For example, Stanislav Grof terms the third level of psychedelic experience the perinatal, meaning “surrounding birth.” It is equivalent to what Masters and Houston termed the symbolic level—the difference being due to the fact that perinatal material is initially experienced in highly symbolic ways, and it is only in later sessions with the drug that the birth material becomes more apparent. Since Masters and Houston’s research method was to study the effects of one session of the drug on over two hundred subjects and Grof’s method included its use with some individuals over a number of sessions, it is understandable why Masters and Houston did not discover the birth material laced through the encounters with their “symbolic” level. But beyond the symbolic level the researchers concur once again, with Masters and Houston calling the deepest level integral, and describing a number and variety of spiritual experiences that can happen at that level, and Grof terming the same level the transpersonal , and presenting in exquisite detail in his works a vast array of “spiritual” type experiences at that level.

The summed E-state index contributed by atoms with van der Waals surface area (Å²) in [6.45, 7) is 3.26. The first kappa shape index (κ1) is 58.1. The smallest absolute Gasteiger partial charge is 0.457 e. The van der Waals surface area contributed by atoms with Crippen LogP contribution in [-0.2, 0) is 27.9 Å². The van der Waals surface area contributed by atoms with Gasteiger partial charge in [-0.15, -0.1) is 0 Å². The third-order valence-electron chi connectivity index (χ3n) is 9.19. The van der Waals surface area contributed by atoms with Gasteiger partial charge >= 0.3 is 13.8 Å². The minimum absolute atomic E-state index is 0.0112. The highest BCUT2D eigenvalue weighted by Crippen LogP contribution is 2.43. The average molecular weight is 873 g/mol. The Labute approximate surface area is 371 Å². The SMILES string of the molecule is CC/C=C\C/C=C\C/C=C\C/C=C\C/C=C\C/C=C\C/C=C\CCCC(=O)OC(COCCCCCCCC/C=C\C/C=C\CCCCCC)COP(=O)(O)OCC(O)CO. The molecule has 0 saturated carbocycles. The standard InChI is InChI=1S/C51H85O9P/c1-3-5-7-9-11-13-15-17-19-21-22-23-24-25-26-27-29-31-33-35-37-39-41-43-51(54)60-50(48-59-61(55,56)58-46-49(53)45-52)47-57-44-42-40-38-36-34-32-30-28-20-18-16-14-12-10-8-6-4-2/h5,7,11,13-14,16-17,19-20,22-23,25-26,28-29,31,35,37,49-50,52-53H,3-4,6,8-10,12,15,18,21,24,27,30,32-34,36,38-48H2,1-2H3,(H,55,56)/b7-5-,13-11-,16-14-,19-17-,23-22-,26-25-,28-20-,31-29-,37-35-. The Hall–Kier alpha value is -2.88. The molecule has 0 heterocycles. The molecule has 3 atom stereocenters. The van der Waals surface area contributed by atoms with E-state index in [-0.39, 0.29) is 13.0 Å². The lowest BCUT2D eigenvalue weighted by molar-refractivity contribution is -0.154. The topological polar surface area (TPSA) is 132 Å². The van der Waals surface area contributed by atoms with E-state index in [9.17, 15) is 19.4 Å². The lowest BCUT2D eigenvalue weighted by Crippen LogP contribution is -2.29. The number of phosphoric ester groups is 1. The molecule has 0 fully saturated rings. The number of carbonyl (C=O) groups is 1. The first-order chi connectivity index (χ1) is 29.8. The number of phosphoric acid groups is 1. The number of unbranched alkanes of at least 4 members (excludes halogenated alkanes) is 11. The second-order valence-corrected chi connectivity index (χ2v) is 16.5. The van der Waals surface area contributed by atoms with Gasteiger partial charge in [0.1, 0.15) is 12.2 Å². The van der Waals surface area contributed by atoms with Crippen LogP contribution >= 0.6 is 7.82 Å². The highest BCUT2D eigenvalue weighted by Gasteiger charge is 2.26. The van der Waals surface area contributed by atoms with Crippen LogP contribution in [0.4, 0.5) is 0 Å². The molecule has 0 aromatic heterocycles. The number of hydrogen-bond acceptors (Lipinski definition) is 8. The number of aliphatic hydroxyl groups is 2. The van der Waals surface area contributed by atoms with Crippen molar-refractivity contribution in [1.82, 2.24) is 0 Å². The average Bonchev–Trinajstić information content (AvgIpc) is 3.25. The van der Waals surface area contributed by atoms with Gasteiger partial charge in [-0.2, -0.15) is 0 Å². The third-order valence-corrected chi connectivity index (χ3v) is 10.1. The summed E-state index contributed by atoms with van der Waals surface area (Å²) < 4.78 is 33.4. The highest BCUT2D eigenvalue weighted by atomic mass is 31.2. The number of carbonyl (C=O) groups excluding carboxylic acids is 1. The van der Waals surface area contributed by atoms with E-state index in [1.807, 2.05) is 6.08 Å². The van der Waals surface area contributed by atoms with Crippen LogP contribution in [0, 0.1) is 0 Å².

With this in mind, I wish to point out that the Sixties Generation did not know of these levels and, for the most part, were totally unaware of the research that was coming up with these typographies or architectures of the psyche, or of at least the drug experience. Nevertheless, those of us who lived through that period and either participated in LSD use or heard the stories of psychedelic experiencers can attest that transformative spiritual experiences were quite common, even when the drug was used just for the “fun” sensory part, and people also described experiences of curling up in fetal position and reliving their births, long before anyone even heard the term perinatal. As concerns the spiritual level, it was not uncommon to hear of people who saw Jesus, or who went to a place they could only describe as “heaven,” and this is only the tip of the iceberg in terms of the varieties of spiritual experiences that were had.